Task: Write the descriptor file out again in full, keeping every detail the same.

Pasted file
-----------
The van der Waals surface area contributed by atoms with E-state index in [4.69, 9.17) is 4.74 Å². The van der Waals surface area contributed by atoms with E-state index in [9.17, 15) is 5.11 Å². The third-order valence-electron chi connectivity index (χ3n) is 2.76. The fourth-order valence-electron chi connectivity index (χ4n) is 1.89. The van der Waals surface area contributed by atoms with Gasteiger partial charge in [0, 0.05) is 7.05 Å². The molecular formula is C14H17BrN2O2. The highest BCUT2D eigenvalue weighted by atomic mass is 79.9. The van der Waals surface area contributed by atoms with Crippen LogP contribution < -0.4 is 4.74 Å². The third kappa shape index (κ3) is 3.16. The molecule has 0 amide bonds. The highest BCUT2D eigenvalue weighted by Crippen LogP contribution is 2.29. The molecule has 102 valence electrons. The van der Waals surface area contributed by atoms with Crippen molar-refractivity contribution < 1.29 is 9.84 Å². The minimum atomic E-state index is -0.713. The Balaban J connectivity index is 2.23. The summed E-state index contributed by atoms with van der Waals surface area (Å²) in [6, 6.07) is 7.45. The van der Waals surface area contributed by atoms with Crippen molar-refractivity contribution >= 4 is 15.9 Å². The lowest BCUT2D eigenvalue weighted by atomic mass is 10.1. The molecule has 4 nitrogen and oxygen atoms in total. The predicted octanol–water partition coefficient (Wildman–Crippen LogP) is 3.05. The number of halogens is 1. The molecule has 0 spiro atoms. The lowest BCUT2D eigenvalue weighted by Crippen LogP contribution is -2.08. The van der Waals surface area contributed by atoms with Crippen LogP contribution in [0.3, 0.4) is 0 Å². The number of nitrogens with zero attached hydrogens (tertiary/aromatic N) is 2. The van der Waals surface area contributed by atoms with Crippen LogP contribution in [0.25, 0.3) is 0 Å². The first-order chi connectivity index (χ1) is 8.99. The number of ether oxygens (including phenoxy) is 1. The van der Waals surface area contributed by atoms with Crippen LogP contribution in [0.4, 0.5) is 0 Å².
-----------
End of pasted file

The van der Waals surface area contributed by atoms with E-state index in [4.69, 9.17) is 4.74 Å². The van der Waals surface area contributed by atoms with E-state index in [9.17, 15) is 5.11 Å². The third-order valence-electron chi connectivity index (χ3n) is 2.76. The fourth-order valence-electron chi connectivity index (χ4n) is 1.89. The van der Waals surface area contributed by atoms with Gasteiger partial charge in [0, 0.05) is 7.05 Å². The molecular formula is C14H17BrN2O2. The highest BCUT2D eigenvalue weighted by atomic mass is 79.9. The van der Waals surface area contributed by atoms with Crippen LogP contribution < -0.4 is 4.74 Å². The third kappa shape index (κ3) is 3.16. The molecule has 0 amide bonds. The highest BCUT2D eigenvalue weighted by Crippen LogP contribution is 2.29. The molecule has 102 valence electrons. The van der Waals surface area contributed by atoms with Crippen molar-refractivity contribution < 1.29 is 9.84 Å². The minimum atomic E-state index is -0.713. The Balaban J connectivity index is 2.23. The summed E-state index contributed by atoms with van der Waals surface area (Å²) in [6, 6.07) is 7.45. The van der Waals surface area contributed by atoms with Crippen molar-refractivity contribution >= 4 is 15.9 Å². The lowest BCUT2D eigenvalue weighted by atomic mass is 10.1. The molecule has 4 nitrogen and oxygen atoms in total. The predicted octanol–water partition coefficient (Wildman–Crippen LogP) is 3.05. The number of halogens is 1. The molecule has 0 spiro atoms. The lowest BCUT2D eigenvalue weighted by Crippen LogP contribution is -2.08. The van der Waals surface area contributed by atoms with Crippen LogP contribution in [0.3, 0.4) is 0 Å². The number of nitrogens with zero attached hydrogens (tertiary/aromatic N) is 2. The van der Waals surface area contributed by atoms with Crippen LogP contribution in [0.25, 0.3) is 0 Å². The first-order chi connectivity index (χ1) is 8.99. The number of ether oxygens (including phenoxy) is 1. The van der Waals surface area contributed by atoms with Crippen LogP contribution in [0.4, 0.5) is 0 Å².